While industry financial markets continued to experience subdued dollar volumes in 2022, dealmaking held steady—with factors such as pharma pursuing strategic priorities and biotech funding woes playing major roles.
Pharmaceutical and biotechology merger and acquisitions in 2022 were heavily driven by strategic priorities, business trends, and the stock market performances of the two sectors. These factors are also driving the outlook for 2023.
Although the pace of innovation was strong for both pharma and biotech companies, their financing and stock market situations could not have been more divergent in 2022. Although there was a slight improvement in the early part of 2023, there was a huge decline in the biotech stock market prices, the number of initial public offerings (IPOs), the number of secondary offerings, and the market values of biotech companies in 2022. For example, according to Young & Partners data analyses, the number of IPOs dropped from 126 in 2021 to 17 in 2022. This made it much harder to raise money for public and private biotech companies.
Many biotechs that had plans to go public have been experiencing serious funding problems since the IPO market has been an important source of attractive equity funds to extend their research and regulatory runways and to provide a way for the private owners to achieve liquidity. The suppressed market values and the plunge in public offerings have driven many to sell themselves earlier and to pursue strategic partnerships with other companies.
The huge drop in biotech stock market valuations and IPOs has also pushed down the private equity funding valuations and availability. Venture capital firms took big paper losses on the existing ownership positions in private and public biotech/biopharma companies and are cautious about making new investments in private companies if there is an uncertain route to an IPO.
With many of the private biotechs running out of money, downsizing announcements will continue to be seen on a regular basis. Some of the biotech companies will not survive and will have to shut down. This down cycle has happened to biotech many times historically; so, this is not a new development in the history of the industry. Unfortunately, downturns generally last a number of years before there is a recovery.
Collectively, business uncertainties and the difficult public and private equity markets have had an impact on the biotech M&A market with regard to the value expectations of sellers and buyers. On the other hand, pharma company shares did quite well in the stock market on both an absolute and general relative basis. Pharma M&A has been a more normal function of pharma company business strategies. Although the big pharma organizztions have revived their ability to invent new drugs, they still need to supplement their own efforts with acquisitions of and collaborations with mid-sized pharma and biotech companies. This is particularly true for manufacturers facing patent cliffs for their major drugs.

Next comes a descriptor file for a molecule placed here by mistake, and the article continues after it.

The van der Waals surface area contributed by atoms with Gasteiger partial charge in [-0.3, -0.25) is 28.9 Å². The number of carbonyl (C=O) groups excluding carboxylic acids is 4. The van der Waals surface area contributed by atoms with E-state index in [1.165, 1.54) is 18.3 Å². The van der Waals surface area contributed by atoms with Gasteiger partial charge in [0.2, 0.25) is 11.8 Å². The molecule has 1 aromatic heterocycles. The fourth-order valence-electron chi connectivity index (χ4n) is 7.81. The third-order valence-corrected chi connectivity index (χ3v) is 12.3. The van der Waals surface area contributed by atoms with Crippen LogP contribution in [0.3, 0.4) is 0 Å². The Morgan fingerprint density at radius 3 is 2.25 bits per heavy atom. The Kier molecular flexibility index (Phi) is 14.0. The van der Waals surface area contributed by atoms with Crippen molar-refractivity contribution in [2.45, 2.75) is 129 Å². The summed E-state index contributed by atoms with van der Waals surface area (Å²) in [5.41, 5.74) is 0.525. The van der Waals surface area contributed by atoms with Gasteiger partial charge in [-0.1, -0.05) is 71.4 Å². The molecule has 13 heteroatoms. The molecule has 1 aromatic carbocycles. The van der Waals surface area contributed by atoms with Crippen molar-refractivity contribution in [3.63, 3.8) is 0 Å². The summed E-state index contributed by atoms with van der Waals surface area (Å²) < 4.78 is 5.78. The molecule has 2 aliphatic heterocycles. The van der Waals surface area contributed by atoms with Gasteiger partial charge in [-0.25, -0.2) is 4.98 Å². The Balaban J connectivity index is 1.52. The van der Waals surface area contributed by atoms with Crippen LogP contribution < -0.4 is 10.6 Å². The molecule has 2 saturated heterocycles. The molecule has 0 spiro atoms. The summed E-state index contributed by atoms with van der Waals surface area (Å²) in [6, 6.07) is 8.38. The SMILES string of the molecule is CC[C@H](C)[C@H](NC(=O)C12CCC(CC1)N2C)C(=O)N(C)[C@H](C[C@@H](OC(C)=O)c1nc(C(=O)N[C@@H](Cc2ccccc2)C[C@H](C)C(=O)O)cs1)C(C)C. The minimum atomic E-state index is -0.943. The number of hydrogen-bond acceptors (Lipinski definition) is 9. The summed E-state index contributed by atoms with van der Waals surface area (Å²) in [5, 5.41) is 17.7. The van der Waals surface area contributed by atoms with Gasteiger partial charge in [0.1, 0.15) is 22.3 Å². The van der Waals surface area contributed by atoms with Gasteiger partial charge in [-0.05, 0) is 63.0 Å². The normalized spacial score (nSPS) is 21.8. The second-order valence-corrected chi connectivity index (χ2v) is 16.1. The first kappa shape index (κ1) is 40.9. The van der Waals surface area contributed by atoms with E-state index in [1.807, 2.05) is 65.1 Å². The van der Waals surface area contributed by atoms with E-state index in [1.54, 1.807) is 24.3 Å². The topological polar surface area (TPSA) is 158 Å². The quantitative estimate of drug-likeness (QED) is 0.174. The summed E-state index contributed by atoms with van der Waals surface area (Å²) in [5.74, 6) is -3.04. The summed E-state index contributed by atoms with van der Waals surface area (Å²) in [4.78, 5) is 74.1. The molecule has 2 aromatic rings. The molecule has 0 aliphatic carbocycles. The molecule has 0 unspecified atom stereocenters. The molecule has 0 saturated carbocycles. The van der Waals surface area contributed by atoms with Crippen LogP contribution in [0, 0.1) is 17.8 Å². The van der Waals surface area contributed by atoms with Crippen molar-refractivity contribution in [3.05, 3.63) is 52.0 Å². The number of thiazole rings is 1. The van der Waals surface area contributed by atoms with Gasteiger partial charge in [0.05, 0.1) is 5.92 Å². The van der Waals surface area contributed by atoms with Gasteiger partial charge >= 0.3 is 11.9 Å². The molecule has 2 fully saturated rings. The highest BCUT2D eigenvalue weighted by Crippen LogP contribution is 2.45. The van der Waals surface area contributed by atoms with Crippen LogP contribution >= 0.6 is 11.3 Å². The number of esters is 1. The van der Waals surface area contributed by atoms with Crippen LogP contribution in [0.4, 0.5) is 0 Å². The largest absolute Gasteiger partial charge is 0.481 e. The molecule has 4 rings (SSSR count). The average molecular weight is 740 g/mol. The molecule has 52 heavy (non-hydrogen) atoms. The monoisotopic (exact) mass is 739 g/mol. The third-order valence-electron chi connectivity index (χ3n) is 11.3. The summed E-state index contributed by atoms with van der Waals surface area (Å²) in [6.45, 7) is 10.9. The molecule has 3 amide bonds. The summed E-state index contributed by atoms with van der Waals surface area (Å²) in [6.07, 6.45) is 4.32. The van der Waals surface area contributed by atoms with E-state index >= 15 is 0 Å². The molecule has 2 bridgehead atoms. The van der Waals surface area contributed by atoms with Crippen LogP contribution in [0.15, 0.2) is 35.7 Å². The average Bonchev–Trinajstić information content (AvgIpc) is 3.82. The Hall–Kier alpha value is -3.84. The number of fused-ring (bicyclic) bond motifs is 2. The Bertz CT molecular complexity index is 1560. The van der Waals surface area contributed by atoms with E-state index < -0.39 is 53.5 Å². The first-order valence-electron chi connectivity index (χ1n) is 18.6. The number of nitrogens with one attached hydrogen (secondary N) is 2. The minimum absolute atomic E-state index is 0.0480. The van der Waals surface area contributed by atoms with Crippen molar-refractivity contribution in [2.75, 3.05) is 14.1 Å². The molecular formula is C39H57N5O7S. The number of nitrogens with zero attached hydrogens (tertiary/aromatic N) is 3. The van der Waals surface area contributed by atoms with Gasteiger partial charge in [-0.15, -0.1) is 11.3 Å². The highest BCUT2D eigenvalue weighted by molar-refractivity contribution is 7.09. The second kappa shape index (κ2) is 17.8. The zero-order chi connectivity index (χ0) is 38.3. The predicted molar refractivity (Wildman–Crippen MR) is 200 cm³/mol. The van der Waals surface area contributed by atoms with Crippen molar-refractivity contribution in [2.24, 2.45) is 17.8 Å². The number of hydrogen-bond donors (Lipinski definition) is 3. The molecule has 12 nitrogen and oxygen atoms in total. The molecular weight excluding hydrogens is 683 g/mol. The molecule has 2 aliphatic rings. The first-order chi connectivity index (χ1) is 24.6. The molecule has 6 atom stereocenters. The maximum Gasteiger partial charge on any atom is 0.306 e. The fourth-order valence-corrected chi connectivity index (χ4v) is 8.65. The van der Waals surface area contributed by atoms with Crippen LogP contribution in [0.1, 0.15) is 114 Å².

The rest of this article focuses on pharma and biotech M&A activity. All the numbers cited are Young & Partners proprietary data.
In 2022, the dollar volume of pharma deals was about the same as the year before—$59.9 billion vs. $61.2 billion in 2021. However, there was a remarkable increase in the number of deals, from only 14 in 2021 to 42 in 2022. The average deal size dropped from $4.4 billion to $1.4 billion. Biotech deals are not included in these numbers. This shift to a large number of medium-sized deals is a reflection of a number of driving factors.
Big pharma’s balance sheets and cash flows are strong in general. As such, they have a great deal of dry powder. However, their more selective, cautious acquisition of medium- to small-size pharma companies reflects 1) concerns about the overall business environment; 2) a move away from mega deals; and 3) access to a wide variety of other strategic asset avenues, such as biotech acquisitions, partnering, and in-licensing.
Big pharma companies have rightly come to realize that mega mergers/acquisitions are less effective compared to targeted acquisitions of pharma companies for a specific strategic purpose. The mega deals in the past did have significant cost synergies. But for the most part, it did not drive an increase in innovation and research results.
The M&A market outlook for pharma deals this year will likely be very strong in terms of the number of deals and flat to slightly up in terms of dollar volume. The only possible exception will be if one of the regional global players does a large deal in order to change its geographic profile. The driver of activity will remain the same as in 2022.
In 2022, 45 biotech deals worth $24 billion were completed, as compared to 48 deals worth $27 billion finalized in 2021—representing modestly lower numbers in terms of the amount and dollar volume of deals. There were no large transactions, except for Pfizer’s $6.2 billion acquisition of Arena Pharmaceuticals.